Public safety and the economy

Thursday, March 12, 2009
By Cary Shuman

Fighting crime isn’t easy during a budget crisis

By Joseph Domelowicz Jr.

For the Transcript

Winthrop Police Lieutenant Terence Delehanty, executive officer in charge of the department, said this week that most crime indicators are on the rise through the first two months of 2009, even as budget cuts have forced layoffs in the department, leaving fewer officers to respond to emergencies and calls for help.

“We are on target so far to meet or exceed all of the major reporting categories from last year to this year” said Delehanty.

In 2008, police records show there were 908 incident reports filed with local police, 308 arrests, 68 field interrogation/observations reported by officers and 592 citations issued.

By contrast, in just the first two months of 2009, there have already been 100 citations issues, and Delehanty noted that winter months are typically the slower time of the year for crime reports, arrests and citations.

“We’re not even a quarter of the way through the year and we’ve still got to get through the busy summer months, when there are more kids around and just more calls for service in general,” said Delehanty. “We’re doing all of this with substantially fewer people on duty than in years past.”

Delehanty pointed to societal woes like the current economic recession and high unemployment rate as reasons for the uptick in crime and criminal incidents.

“The economy is definitely playing a factor,” he said. “We’ve seen a major increase in shoplifting in all commercial sectors of the town, but we’re just seeing the stress of the recession working on all areas. With higher stress, people are more apt to act out in a violent manner, especially at home with their loved ones.”

Delehanty noted police are also seeing an increase in the number of domestic violence calls they are receiving along with other types of reported assaults.

“Like I said, when people are feeling the stress from worrying about their job or worrying about paying their bills, it shows up in different ways,” he said.

Delehanty noted recent attacks among youth (see related story) and violent crimes on innocent bystanders, saying the department needs the resources to properly protect the town.

“Of course, we are pursuing any grant opportunities that may be available, but to be honest, the town won’t even know if we’re eligible to get any aid from the federal government until at least June or July, and we’ll already be in our busy season,” said Delehanty. “Our best hope of dealing with the increase in crime in town is if town residents agree to give us the resources we need through an override.”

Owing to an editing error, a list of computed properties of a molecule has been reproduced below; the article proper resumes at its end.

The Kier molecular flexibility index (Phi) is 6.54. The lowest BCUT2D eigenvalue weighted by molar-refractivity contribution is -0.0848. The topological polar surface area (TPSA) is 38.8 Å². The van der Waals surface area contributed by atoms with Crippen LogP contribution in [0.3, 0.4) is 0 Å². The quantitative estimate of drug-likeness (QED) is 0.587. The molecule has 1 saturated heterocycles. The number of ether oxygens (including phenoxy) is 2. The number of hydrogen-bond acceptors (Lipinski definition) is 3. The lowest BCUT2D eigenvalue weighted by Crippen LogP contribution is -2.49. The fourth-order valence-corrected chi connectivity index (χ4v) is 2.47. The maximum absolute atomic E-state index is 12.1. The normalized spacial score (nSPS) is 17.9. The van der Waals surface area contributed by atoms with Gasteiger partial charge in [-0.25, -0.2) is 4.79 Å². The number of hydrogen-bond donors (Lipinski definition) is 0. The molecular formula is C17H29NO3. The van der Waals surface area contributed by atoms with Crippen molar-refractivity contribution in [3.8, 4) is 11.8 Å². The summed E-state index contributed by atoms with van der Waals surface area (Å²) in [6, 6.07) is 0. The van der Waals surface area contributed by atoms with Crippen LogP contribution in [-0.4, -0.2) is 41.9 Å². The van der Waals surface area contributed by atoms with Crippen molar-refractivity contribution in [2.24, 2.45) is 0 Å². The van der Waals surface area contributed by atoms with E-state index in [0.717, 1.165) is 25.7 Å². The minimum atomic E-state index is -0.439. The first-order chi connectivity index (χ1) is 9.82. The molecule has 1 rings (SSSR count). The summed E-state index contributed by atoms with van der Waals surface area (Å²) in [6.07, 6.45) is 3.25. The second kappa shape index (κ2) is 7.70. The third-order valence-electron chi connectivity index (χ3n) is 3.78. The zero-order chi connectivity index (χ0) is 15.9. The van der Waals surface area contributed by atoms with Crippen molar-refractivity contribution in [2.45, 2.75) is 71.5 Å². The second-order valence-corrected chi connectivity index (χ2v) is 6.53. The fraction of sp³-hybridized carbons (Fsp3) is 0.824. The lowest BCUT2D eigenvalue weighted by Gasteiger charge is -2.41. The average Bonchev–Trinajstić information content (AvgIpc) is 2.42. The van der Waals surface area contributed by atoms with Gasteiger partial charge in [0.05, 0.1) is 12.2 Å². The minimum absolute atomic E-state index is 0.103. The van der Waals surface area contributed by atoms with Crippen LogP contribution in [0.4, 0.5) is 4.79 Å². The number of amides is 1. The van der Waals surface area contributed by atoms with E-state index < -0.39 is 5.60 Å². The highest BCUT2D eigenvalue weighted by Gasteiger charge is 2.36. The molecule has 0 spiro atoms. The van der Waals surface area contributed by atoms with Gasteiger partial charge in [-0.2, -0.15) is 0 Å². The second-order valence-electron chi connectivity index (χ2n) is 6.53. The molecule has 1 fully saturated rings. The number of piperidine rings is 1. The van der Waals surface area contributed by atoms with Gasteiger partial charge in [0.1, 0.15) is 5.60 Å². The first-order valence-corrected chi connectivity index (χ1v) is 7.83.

Delehanty said at the least, a successful Proposition 2 1/2 override would enable the town to get police staffing levels back to where they were at the start of the 2009 fiscal year, in July 2008.


Loss of SROs takes its toll on youth, department

By Joseph Domelowicz Jr.

For the Transcript

For the last several years, Winthrop Police have been engaged in a partnership with local schools.

School resource officers (SROs) stationed at Winthrop High School and Middle School have played a major role in helping to foster a better relationship between students and police, as well as between police and school officials. Crime among the town’s youth had decreased dramatically in many categories, especially in youth violence.

However, the recent budget decision to remove SROs from the schools and put those officers back on patrols throughout town has not only fractured that partnership with the schools and students, but has resulted in an increase in youth crime, including youth violence.

“You don’t even have to look at the crime reports to know that youth involved crimes have risen across the town,” said Police Lieutenant Terence Delehanty, executive officer in charge of the police department. “The loss of the SROs hasn’t just affected the way we deal with youth violence; it has changed the way we manage the patrol division and the way that the schools are forced to deal with students during the day.”

As one example of the terrible consequences that have come from the loss of SROs in the schools, Delehanty pointed to a recent double stabbing in a beach area neighborhood in late February.

“We never had youth involved in a double stabbing in town, and if we did have a stabbing or violent crime incident with youth, it would always take place in the summertime,” he explained. “With the SROs, a lot of the time, those school-based officers would know about the issues between a couple of kids or a group of kids and they’d work to resolve it, or at least intercept it before it got that far. The situation we’re in now puts more pressure on the patrol staff to handle problems after they’ve already gone too far.”

Another consequence of losing SROs’ presence in schools is that the close, daily communication between officers and school officials isn’t as common now, so patrol officers are less informed about the everyday types of issues that arise between youths in a school building.

“With the SROs, we had a better line of communication with the schools, and that’s where everything starts with the kids,” he said. “Having to take those officers out of the school has hurt our ability to work with kids and this helped them stay out of trouble. We just don’t have any other choice right now.”

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